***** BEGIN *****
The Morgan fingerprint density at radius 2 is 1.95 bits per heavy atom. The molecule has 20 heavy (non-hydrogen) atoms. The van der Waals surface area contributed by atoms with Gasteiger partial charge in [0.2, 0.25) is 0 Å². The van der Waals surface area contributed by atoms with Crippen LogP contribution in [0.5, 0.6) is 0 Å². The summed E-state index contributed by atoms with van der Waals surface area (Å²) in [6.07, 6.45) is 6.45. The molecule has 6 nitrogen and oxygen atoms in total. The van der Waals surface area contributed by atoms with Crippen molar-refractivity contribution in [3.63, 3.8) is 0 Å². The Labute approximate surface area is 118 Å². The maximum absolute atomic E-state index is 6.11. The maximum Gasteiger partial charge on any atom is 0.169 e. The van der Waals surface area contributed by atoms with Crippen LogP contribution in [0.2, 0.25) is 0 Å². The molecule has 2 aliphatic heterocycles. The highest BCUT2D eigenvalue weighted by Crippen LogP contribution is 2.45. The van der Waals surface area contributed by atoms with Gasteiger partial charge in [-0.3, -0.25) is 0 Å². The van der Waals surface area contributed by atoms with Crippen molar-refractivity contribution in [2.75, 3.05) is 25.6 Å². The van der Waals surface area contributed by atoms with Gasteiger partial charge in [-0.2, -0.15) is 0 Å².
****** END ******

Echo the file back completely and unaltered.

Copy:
The Morgan fingerprint density at radius 2 is 1.95 bits per heavy atom. The molecule has 20 heavy (non-hydrogen) atoms. The van der Waals surface area contributed by atoms with Gasteiger partial charge in [0.2, 0.25) is 0 Å². The van der Waals surface area contributed by atoms with Crippen LogP contribution in [0.5, 0.6) is 0 Å². The summed E-state index contributed by atoms with van der Waals surface area (Å²) in [6.07, 6.45) is 6.45. The molecule has 6 nitrogen and oxygen atoms in total. The van der Waals surface area contributed by atoms with Crippen molar-refractivity contribution in [3.63, 3.8) is 0 Å². The Labute approximate surface area is 118 Å². The maximum absolute atomic E-state index is 6.11. The maximum Gasteiger partial charge on any atom is 0.169 e. The van der Waals surface area contributed by atoms with Crippen LogP contribution in [0.2, 0.25) is 0 Å². The molecule has 2 aliphatic heterocycles. The highest BCUT2D eigenvalue weighted by Crippen LogP contribution is 2.45. The van der Waals surface area contributed by atoms with Gasteiger partial charge in [-0.3, -0.25) is 0 Å². The van der Waals surface area contributed by atoms with Crippen molar-refractivity contribution in [2.75, 3.05) is 25.6 Å². The van der Waals surface area contributed by atoms with Gasteiger partial charge in [-0.2, -0.15) is 0 Å².